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  • Writer's pictureThe Paladins

Fragments from a War Diary, Part #324



The sauce is getting spicy in frozen Saigon. The problem with having predictable habits is that other people can predict them. Unless I’m going to the opera - and you can usually read about that here - you can pretty much take a guess where I’m going to be on any particular evening in Lviv. Plus I am, I suppose, quite distinctive in appearance. Looking older than many volunteers, relatively well turned out, usually wearing something quasi-military in appearance, but more refined than a lot of volunteers and in relatively good shape for my age. I usually sit on my own; I always sit at the bar; everyone knows my name and what I like to drink (it’s not a Martini shaken not stirred, but a vodka and a beer served separately, the former in a shot glass; everyone who knows me knows that this is what I always drink in a bar, including all the bar staff of Mano’s Bar who always have this curious combination waiting for me by the time I take my usual seat). However I am also very perceptive, even if predictable, so I spot the unusual. And the unusual last night was extremely patient.


As I walked in, she was already there. She is younger than me but older than she looks. She was exceptionally beautiful. She was on her own - well, we’ll come to that. She was with a man she didn’t know and exchanged no conversation with. She was siting obliquely opposite where I always sit, so as to be in my line of sight. She was watching me, but in such a way carefully so as not to make eye contact. She had no friends. She is a loner, like me. And she was watching and waiting, watching and waiting.


The evening wore on. The usual cast of crazy characters wondered in and out. A——- came and went with his girlfriend, backwards and forwards, and the usual table of relatively subdued international community volunteers filed in at the due moment and sat at the back. I decided to keep things relatively calm last night, having suffered a particularly gruelling day. The lady who was watching me through the corner of her eye was drinking but moderately: a noticeable event in Ukraine in which people tend either to drink heavily or not at all: one of the qualities of Ukrainian anarcho-authoritarian culture in which you either do exactly what you are supposed to or you go crazy, a quality that makes Ukrainians hilariously bipolar in their cultural attitudes. Usually on Saturdays in Lviv everyone goes crazy and drinks themselves as close to death as they can achieve, and this was the usual mayhem that was unfolding around me. But not with the case of the lady we will come to know as M——-. She remained cool, controlled and in command of her situation, with her solitary, sullen male companion, throughout the evening.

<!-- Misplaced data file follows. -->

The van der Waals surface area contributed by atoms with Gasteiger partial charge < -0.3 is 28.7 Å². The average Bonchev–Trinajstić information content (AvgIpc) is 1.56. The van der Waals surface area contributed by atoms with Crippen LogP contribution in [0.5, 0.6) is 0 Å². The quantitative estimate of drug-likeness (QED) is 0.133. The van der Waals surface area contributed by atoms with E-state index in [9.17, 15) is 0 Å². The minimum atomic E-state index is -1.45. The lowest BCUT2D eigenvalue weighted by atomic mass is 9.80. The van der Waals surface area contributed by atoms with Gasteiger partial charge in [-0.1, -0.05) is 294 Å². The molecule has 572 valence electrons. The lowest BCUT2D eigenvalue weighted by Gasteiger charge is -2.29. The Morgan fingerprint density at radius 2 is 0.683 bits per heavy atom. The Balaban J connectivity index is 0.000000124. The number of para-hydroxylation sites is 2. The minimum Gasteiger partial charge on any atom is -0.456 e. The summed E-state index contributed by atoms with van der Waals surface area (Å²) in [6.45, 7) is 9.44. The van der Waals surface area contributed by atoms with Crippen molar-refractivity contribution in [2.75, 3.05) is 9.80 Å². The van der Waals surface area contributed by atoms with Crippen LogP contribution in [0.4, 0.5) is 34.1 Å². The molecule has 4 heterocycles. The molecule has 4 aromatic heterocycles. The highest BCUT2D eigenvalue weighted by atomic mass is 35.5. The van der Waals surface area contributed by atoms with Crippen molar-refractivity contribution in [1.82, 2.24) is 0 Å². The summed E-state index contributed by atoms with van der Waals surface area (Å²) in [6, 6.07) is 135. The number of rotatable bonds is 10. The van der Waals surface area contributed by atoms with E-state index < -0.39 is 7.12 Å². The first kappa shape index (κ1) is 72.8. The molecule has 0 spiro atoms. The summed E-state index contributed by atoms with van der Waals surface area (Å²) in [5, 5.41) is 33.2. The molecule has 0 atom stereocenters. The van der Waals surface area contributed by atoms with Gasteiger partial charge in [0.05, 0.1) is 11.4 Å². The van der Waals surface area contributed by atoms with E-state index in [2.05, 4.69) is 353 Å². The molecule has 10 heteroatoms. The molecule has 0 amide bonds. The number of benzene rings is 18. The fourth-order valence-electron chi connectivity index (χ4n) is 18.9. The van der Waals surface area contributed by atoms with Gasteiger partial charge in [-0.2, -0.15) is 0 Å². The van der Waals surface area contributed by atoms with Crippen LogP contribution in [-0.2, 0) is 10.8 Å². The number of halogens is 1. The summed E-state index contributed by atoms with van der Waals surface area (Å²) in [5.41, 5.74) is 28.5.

I had never seen her there before, whereas I am familiar at least with the faces of all the hoary alcoholics who strike that venue on a Saturday evening, so this markedly attractive and distinctive lady, replete with tattoos up her arms and a punk rock style, sat effectively alone all evening.


She had to make her move eventually, but she was waiting for me to have had enough to drink to be receptive to a cold call approach, and perhaps she was waiting for the dutch courage on her part to take effect too. Remember: she arrived before me. At about 10pm she approached me directly, something very unusual in Ukrainian culture, and spoke to me in flawless English. She started on the subject of her education, which is intriguing if only because it’s seldom an opening line in any conversation in Ukraine. People usually start talks with conversation about family, friends and hobbies; seldom with talk of education of careers. People define their own identities in a different way from those in the West, something a lot of westerners who travel to Ukraine seldom understand.


She has a background in philology, she told me. She has spent her life studying the history of the English language. That’s why, she can speak various different dialects of English, including from around the British Isles, the United States and even India, better than I can. She presented me with a monologue about British medieval history and how it shaped the language. She didn’t bother asking me what I was doing here, which is the opening line of 99% of Ukrainians who come to speak to a foreigner: what on earth are you doing in our country at war? Perhaps the reason why she didn’t open her approach with this line is because she already knew. However what she was interested in are my travel plans. Yes I am going to Kharkiv, I told her in response to her prompting. And it turns out that she would like to come with me. Now Kharkiv is under relentless Russian missile attacks at the moment, and Kharkiv isn’t the most dangerous place I’ll be going on my next adventure outside Lviv, as I explained to her. Nonetheless she thinks nothing of a 15-hour train ride with a total stranger, plus living through a disaster zone in which body armour and tight security precautions are necessary. She wants to come with me and she knows nothing about me at all - at least not from me.


While we were chatting, the man approached. She dismissed him with a quick and casual flick of the wrist, understanding in her perceptive eyes that she was charming me. And so we agreed to meet again today, amidst frankly a busy schedule, in order to plan our trip to Kharkiv together tomorrow. The agreement having been sealed, she promptly exited the bar, goon in tow, and left me to contemplate the situation in my rainy walk home back in the snow. Now I might be Walter Mitty; this might be shitty; but alluring mysteries are frequently risky and quite likely frisky in the  melting, pelting, heating, beating, frozen Saigon.

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